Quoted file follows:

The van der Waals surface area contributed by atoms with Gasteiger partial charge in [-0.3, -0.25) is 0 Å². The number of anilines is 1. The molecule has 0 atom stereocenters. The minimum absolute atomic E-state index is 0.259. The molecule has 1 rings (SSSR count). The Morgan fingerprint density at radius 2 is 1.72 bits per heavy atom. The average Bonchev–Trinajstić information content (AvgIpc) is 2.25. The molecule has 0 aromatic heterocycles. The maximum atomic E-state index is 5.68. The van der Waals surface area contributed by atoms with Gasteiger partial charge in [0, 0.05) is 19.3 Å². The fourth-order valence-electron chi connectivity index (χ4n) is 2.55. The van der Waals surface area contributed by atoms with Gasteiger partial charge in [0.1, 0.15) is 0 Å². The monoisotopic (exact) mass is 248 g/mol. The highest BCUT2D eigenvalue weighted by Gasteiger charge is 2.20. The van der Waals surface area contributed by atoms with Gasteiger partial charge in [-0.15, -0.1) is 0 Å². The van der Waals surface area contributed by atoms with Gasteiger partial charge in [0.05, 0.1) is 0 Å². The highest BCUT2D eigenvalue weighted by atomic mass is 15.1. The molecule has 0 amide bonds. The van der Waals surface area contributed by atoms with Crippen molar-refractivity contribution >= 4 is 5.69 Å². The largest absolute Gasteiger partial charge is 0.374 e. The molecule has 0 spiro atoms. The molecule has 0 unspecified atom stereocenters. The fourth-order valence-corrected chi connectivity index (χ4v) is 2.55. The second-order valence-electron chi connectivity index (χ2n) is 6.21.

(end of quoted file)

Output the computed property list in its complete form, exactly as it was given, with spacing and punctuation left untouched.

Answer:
The van der Waals surface area contributed by atoms with Gasteiger partial charge in [-0.3, -0.25) is 0 Å². The number of anilines is 1. The molecule has 0 atom stereocenters. The minimum absolute atomic E-state index is 0.259. The molecule has 1 rings (SSSR count). The Morgan fingerprint density at radius 2 is 1.72 bits per heavy atom. The average Bonchev–Trinajstić information content (AvgIpc) is 2.25. The molecule has 0 aromatic heterocycles. The maximum atomic E-state index is 5.68. The van der Waals surface area contributed by atoms with Gasteiger partial charge in [0, 0.05) is 19.3 Å². The fourth-order valence-electron chi connectivity index (χ4n) is 2.55. The van der Waals surface area contributed by atoms with Gasteiger partial charge in [0.1, 0.15) is 0 Å². The monoisotopic (exact) mass is 248 g/mol. The highest BCUT2D eigenvalue weighted by Gasteiger charge is 2.20. The van der Waals surface area contributed by atoms with Gasteiger partial charge in [-0.15, -0.1) is 0 Å². The van der Waals surface area contributed by atoms with Gasteiger partial charge in [0.05, 0.1) is 0 Å². The highest BCUT2D eigenvalue weighted by atomic mass is 15.1. The molecule has 0 amide bonds. The van der Waals surface area contributed by atoms with Crippen molar-refractivity contribution >= 4 is 5.69 Å². The largest absolute Gasteiger partial charge is 0.374 e. The molecule has 0 spiro atoms. The molecule has 0 unspecified atom stereocenters. The fourth-order valence-corrected chi connectivity index (χ4v) is 2.55. The second-order valence-electron chi connectivity index (χ2n) is 6.21.